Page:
The remarkable talents of Vincent Bérard

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April 2010

Last autumn, Vincent Bérard inaugurated his new manufacture whose ateliers are located in a bucolic former farm of a watchmaker-farmer, not far from La Chaux-de-Fonds. These new workshops, dedicated essentially to the preparation, assembly and elaborate hand-decoration of the component parts, will permit Vincent Bérard and his twenty or so associates to produce around one hundred timekeepers per year. While this production still seems to be rather private, it testifies to a veritable and important commercial development of the brand under the leadership of Herbert Gautschi. His efforts are supported by the Timex group (TGBV), which seems to be quite determined to ensure the long-term development of the brand and to make it an exceptional showcase.
To produce some one hundred timekeepers of such high quality and originality is in itself already a major feat. The timekeeping of Vincent Bérard, as much an artist as a watchmaker, is remarkably demanding. He is much like a sculptor who desires to submit the function to the form that he sculpts. For Bérard, the decoration is not simply to adorn and complete the parts in such or such a way but, rather, it must be an intrinsic part of the aesthetic-technical design of the movement and the case. Objets d'art, his watches are also architectural objects of watchmaking, if we might say, in which no element or form is gratuitous.
In testimony to this particularly spectacular method is the totally original construction of the VB 441 movement, whose spindle-shaped bridges are arranged in steps and decorated with a vibrant, ringed guilloché pattern. An intense man, one ‘haunted’ by an interior quest, Vincent Bérard has thus succeeded in ‘haunting’ his watches and giving them a very particular presence that comes from the exceptional coherence with which they are designed and manufactured.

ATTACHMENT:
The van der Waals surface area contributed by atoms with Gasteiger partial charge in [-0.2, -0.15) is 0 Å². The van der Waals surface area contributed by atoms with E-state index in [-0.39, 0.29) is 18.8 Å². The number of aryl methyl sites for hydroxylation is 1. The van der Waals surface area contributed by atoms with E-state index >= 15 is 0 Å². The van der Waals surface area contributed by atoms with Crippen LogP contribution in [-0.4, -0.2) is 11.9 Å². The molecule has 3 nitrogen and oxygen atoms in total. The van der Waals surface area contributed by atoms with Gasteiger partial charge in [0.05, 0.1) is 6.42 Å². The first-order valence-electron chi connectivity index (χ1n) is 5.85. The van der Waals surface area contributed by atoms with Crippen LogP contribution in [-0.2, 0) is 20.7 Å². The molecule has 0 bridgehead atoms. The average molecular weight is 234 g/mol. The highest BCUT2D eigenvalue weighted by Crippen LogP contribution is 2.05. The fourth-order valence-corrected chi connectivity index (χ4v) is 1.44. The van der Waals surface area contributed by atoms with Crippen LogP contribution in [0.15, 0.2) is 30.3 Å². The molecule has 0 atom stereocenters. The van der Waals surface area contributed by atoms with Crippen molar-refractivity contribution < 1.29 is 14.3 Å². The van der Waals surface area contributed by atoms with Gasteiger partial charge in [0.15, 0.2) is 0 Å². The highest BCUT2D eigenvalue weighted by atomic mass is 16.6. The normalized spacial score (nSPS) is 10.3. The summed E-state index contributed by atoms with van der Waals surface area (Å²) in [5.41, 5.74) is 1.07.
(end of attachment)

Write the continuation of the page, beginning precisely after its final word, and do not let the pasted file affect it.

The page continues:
Talismane, a watch to caress
Two new pieces can be cited as exemplary of this approach—the Luvorene 2 and the Talismane. Let us begin with the latter. The Talismane is a new species of timekeeper—it is neither a wristwatch nor a pocket watch. Therefore, it has neither lugs nor a bow. It is a watch to caress, to feel, we might say, to hold in your hand, to slide into a pocket. It is an intimate object, a masculine or feminine ‘talisman’, measuring 45 mm in diameter, that Vincent Bérard makes available either in a single collection—the Talismane 1 Quatre Saisons—or in a limited series, the Talismane 2 Platinum Octale.
For the Talismane 1 Quatre Saisons, the timekeepers are available in green, yellow, red or white gold along with the matching gemstones of emeralds, yellow sapphires, rubies or blue sapphires for the spring, summer, autumn and winter versions. The Talismane 2 Platinum Octale line comes in platinum with a spectacular reticulated guilloché design.



In both of these collections, we find the famous mysterious balance that is off-centred at 3 o’clock—whose balance-cock is sculpted in a motif emblematic of each season, or denuded in the platinum version—and the dials for small seconds, lunar phases and days of the week. On the opening back are two glass eyepieces that let the wearer see the small dorsal seconds hand and the power reserve hand. A ‘secret’, however, allows the wearer to open the back cover and discover the decorative splendour with which each movement has been specifically worked.



Masterful decoration
The Luvorene 2 collection is an evolution of the Fuseau de l'Infini line whose case in white or red gold now measures 45 mm in diameter. If we find all those elements characteristic of Vincent Bérard’s method of timekeeping (mysterious balance; crown at 9 o’clock; the mandorla comprising lugs, hands and indices; opening case back; spindle-shaped bridges), the openings in the dial allow one to admire the gears, levers and springs that drive the functions. This allows the wearer to directly see the result, for example, of winding the piece or correcting the time, as well as the exceptional decorative and architectural work that make these watches such remarkable objects.
They also confirm that Vincent Bérard occupies a place apart in the world of haute horlogerie. Indifferent to the fashions and trends of the day, he affirms the uniqueness of his own lines with a rare self-assurance. Another rarity in the world of timekeeping: this man seems to have all the time in front of him.

Source: Europa Star April - May 2010 Magazine Issue